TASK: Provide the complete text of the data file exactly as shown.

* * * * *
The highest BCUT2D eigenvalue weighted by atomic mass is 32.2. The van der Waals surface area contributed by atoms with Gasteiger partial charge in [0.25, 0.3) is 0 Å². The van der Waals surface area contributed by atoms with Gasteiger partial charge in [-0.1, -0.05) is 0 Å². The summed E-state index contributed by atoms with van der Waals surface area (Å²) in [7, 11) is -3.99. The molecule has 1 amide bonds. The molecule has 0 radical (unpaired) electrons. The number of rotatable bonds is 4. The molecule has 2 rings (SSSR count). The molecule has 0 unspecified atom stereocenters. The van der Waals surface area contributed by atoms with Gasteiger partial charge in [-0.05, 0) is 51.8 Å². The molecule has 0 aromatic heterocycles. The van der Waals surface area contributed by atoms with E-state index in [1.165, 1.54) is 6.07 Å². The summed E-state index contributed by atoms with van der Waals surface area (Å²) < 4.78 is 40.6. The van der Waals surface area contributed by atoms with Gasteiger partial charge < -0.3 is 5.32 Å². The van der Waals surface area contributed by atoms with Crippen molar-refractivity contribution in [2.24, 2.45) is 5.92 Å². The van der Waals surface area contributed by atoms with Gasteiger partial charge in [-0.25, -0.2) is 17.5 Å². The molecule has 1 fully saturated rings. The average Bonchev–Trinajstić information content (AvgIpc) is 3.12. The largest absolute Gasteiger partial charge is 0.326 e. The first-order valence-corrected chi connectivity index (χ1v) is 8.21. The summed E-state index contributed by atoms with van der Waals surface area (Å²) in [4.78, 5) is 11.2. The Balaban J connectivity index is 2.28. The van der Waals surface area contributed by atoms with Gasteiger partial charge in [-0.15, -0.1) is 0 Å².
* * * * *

The highest BCUT2D eigenvalue weighted by atomic mass is 32.2. The van der Waals surface area contributed by atoms with Gasteiger partial charge in [0.25, 0.3) is 0 Å². The van der Waals surface area contributed by atoms with Gasteiger partial charge in [-0.1, -0.05) is 0 Å². The summed E-state index contributed by atoms with van der Waals surface area (Å²) in [7, 11) is -3.99. The molecule has 1 amide bonds. The molecule has 0 radical (unpaired) electrons. The number of rotatable bonds is 4. The molecule has 2 rings (SSSR count). The molecule has 0 unspecified atom stereocenters. The van der Waals surface area contributed by atoms with Gasteiger partial charge in [-0.05, 0) is 51.8 Å². The molecule has 0 aromatic heterocycles. The van der Waals surface area contributed by atoms with E-state index in [1.165, 1.54) is 6.07 Å². The summed E-state index contributed by atoms with van der Waals surface area (Å²) < 4.78 is 40.6. The van der Waals surface area contributed by atoms with Gasteiger partial charge < -0.3 is 5.32 Å². The van der Waals surface area contributed by atoms with Crippen molar-refractivity contribution in [2.24, 2.45) is 5.92 Å². The van der Waals surface area contributed by atoms with Gasteiger partial charge in [-0.25, -0.2) is 17.5 Å². The molecule has 1 fully saturated rings. The average Bonchev–Trinajstić information content (AvgIpc) is 3.12. The largest absolute Gasteiger partial charge is 0.326 e. The first-order valence-corrected chi connectivity index (χ1v) is 8.21. The summed E-state index contributed by atoms with van der Waals surface area (Å²) in [4.78, 5) is 11.2. The Balaban J connectivity index is 2.28. The van der Waals surface area contributed by atoms with Gasteiger partial charge in [-0.15, -0.1) is 0 Å².